Some people seem to want no design help & others want some. If you do a tiered service to include design, I'd have the costs for each very clear.

    Good luck!

  • busybme
    12 years ago

    As we are beginning our research, the web is pretty much my main source of info. It allows me to put general numbers together, educate myself on styles and options, and check out feedback and reviews on the various companies.

    When it is decision time for us, we would absolutely order from an online vendor if all indicators point to a cabinet company that provides a quality product with a proven track record of satisfied customers.

  • igloochic
    12 years ago

    Well let me give you a perspective from two sides of the coin.

    First, I'm doing a very high end kitchen in our home. I wouldn't even consider ordering major purchases over the internet. I want to see the quality in person. Little tiny details like edge details, finish issues, etc., can't really be seen correctly on the internet. I also want the support of a KD who I can find in person when it turns out that there are issues with doors, changes in the order, dents and dings, etc. I expect I'm paying for that and I expect to get that.

    Now, I'm also doing a corporate rental. It has to be a very nice home, including high end appliances etc, but for the cabinets, I'm reusing some of what we have here and adding others to fill in the new design. Would I buy those online? Sure...but the price would have to be competitive, even more than competitive, given that you have no support if you have issues.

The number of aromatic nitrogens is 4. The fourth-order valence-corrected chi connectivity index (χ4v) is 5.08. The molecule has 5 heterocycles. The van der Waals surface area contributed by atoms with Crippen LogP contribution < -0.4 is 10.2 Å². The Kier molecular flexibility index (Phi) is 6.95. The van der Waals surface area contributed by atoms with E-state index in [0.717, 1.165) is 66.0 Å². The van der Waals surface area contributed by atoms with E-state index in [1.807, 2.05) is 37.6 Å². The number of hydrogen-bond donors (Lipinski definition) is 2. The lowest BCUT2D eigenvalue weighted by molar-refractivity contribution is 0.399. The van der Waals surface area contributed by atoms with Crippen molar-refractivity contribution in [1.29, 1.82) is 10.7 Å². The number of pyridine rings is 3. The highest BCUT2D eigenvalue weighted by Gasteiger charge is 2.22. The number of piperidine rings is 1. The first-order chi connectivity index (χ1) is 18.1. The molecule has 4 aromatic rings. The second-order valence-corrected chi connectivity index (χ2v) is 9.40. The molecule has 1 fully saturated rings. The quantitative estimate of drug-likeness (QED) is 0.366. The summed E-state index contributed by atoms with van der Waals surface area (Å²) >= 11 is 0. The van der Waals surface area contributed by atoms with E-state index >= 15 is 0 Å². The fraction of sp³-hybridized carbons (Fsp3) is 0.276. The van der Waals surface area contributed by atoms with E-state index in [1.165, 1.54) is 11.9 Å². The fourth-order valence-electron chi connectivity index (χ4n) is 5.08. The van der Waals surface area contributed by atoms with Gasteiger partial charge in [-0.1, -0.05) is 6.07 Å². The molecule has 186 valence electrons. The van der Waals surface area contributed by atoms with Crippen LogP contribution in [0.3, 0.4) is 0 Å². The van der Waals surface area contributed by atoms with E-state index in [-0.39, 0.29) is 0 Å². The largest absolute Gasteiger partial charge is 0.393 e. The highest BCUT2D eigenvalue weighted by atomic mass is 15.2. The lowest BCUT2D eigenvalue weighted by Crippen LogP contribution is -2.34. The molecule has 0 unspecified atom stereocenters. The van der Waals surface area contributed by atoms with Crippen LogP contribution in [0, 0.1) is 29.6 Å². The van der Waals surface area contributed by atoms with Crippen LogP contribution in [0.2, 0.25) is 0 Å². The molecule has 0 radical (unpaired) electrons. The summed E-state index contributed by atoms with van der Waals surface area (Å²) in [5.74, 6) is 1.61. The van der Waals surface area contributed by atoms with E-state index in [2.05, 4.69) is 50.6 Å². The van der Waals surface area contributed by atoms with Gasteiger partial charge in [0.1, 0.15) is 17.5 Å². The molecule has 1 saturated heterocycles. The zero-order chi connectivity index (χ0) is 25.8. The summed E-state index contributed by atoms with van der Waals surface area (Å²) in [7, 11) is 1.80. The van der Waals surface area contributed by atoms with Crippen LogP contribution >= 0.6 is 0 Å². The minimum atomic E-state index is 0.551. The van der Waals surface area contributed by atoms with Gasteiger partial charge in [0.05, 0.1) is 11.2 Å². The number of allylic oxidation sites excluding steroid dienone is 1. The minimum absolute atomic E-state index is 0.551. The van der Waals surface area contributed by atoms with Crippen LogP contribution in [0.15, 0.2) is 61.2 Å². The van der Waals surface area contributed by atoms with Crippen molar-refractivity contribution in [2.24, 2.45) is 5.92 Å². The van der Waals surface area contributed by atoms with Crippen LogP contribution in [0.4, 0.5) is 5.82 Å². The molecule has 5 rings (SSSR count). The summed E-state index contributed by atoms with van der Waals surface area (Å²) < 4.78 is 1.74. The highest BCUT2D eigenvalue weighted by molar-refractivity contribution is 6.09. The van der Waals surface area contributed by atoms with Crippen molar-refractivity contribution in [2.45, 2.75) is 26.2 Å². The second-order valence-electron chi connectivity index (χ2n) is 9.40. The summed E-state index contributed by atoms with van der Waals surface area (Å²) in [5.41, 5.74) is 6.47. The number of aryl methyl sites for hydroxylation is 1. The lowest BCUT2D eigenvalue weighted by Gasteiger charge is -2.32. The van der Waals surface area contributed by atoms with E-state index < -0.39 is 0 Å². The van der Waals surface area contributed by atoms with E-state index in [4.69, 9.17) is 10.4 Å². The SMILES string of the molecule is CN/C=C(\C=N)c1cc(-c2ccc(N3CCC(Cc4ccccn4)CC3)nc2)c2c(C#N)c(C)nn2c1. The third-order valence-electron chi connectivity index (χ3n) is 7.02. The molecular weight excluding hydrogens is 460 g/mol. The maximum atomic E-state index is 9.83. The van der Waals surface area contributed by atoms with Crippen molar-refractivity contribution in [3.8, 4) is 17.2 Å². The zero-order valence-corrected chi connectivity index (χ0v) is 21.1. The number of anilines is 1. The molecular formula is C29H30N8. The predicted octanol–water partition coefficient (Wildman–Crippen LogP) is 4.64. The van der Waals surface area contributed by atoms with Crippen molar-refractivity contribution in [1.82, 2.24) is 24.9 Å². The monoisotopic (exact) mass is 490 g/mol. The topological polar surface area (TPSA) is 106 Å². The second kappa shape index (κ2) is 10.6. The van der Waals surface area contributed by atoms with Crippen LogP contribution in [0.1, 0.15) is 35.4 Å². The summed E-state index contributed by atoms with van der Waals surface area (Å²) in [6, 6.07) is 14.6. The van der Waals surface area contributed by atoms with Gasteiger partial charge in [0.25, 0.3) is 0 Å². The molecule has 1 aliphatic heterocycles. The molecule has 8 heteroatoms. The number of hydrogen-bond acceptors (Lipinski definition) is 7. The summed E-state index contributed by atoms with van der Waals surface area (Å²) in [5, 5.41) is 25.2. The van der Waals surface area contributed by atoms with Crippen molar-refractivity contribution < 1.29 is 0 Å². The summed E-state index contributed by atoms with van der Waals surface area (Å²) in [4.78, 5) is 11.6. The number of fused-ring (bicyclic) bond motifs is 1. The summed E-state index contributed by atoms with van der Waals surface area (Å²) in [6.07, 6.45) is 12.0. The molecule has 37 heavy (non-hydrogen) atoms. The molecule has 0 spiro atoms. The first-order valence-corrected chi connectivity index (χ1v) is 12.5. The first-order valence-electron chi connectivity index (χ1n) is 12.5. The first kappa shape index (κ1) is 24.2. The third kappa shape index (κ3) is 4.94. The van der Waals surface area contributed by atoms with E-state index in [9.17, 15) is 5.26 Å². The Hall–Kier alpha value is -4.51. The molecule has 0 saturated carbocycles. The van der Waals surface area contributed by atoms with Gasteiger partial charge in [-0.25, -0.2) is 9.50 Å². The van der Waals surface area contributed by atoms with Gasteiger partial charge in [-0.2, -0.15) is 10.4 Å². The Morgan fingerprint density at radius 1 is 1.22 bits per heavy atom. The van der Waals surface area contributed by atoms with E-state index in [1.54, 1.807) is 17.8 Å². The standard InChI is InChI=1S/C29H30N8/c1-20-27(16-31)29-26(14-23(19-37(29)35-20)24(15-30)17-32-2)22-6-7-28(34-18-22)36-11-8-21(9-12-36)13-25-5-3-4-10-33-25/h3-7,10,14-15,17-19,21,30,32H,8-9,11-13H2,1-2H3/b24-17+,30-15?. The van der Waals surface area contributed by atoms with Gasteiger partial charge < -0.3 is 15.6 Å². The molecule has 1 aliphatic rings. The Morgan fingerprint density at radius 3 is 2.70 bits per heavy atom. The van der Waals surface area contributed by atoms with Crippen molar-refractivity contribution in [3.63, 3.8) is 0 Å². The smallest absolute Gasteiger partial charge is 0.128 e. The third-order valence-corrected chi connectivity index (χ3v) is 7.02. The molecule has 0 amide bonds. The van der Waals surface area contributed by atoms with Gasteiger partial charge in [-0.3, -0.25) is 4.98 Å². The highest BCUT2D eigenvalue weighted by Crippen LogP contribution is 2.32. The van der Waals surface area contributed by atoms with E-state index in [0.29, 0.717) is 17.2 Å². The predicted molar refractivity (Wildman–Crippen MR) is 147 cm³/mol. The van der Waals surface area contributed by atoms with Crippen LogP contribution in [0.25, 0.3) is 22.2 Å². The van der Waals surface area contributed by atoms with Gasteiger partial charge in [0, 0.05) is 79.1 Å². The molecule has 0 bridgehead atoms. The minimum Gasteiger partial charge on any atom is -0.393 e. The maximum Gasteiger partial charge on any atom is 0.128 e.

• beachbum
    12 years ago

    Well because I'm guessing you were looking for all types of opinions....
    I would not order online. I just don't feel that comfortable in my own abilities. If I knew the computer wouldn't let me screw up (assuming I put in correct measurements) then that would change things for me a bit.

    I would absolutely use the website, and get all the way to the "submit order" part. But then I would want to talk to a person, hand them my design and have them tell me it looked ok.

  • 2katz4me
    12 years ago

    I would not and here's why. In my opinion product and service quality in general these days is not that great. The likelihood that you'd receive flawless, problem free cabinets is slim. I purchased very high quality custom cabinets and there were still a few things that needed to be addressed; i.e. returned and redone. I personally do not have time to deal with follow up on quality problems. I value the service I pay for to have a live human being who can do that for me. If I didn't work during the business day (and didn't have that income to pay add'l for good in person service) I might feel differently.